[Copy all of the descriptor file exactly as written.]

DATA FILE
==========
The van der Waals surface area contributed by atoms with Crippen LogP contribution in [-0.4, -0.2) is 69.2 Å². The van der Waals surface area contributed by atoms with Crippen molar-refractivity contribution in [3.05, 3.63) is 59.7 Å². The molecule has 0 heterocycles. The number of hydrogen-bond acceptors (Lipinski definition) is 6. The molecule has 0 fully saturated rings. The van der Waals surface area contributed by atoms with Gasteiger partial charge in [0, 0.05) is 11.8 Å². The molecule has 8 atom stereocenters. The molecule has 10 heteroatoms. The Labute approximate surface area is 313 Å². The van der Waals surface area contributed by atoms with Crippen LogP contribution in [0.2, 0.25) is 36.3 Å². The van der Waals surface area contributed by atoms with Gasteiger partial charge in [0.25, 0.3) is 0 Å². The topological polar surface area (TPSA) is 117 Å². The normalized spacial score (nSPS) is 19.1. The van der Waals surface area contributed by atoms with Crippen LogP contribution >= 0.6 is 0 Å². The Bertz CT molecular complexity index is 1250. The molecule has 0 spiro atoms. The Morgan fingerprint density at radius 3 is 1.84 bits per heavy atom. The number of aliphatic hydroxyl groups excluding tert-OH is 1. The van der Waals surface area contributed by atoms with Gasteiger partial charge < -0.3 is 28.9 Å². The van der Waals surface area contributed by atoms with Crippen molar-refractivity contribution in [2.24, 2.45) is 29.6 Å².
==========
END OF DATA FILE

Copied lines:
The van der Waals surface area contributed by atoms with Crippen LogP contribution in [-0.4, -0.2) is 69.2 Å². The van der Waals surface area contributed by atoms with Crippen molar-refractivity contribution in [3.05, 3.63) is 59.7 Å². The molecule has 0 heterocycles. The number of hydrogen-bond acceptors (Lipinski definition) is 6. The molecule has 0 fully saturated rings. The van der Waals surface area contributed by atoms with Gasteiger partial charge in [0, 0.05) is 11.8 Å². The molecule has 8 atom stereocenters. The molecule has 10 heteroatoms. The Labute approximate surface area is 313 Å². The van der Waals surface area contributed by atoms with Crippen LogP contribution in [0.2, 0.25) is 36.3 Å². The van der Waals surface area contributed by atoms with Gasteiger partial charge in [0.25, 0.3) is 0 Å². The topological polar surface area (TPSA) is 117 Å². The normalized spacial score (nSPS) is 19.1. The van der Waals surface area contributed by atoms with Crippen LogP contribution >= 0.6 is 0 Å². The Bertz CT molecular complexity index is 1250. The molecule has 0 spiro atoms. The Morgan fingerprint density at radius 3 is 1.84 bits per heavy atom. The number of aliphatic hydroxyl groups excluding tert-OH is 1. The van der Waals surface area contributed by atoms with Gasteiger partial charge < -0.3 is 28.9 Å². The van der Waals surface area contributed by atoms with Crippen molar-refractivity contribution in [2.24, 2.45) is 29.6 Å².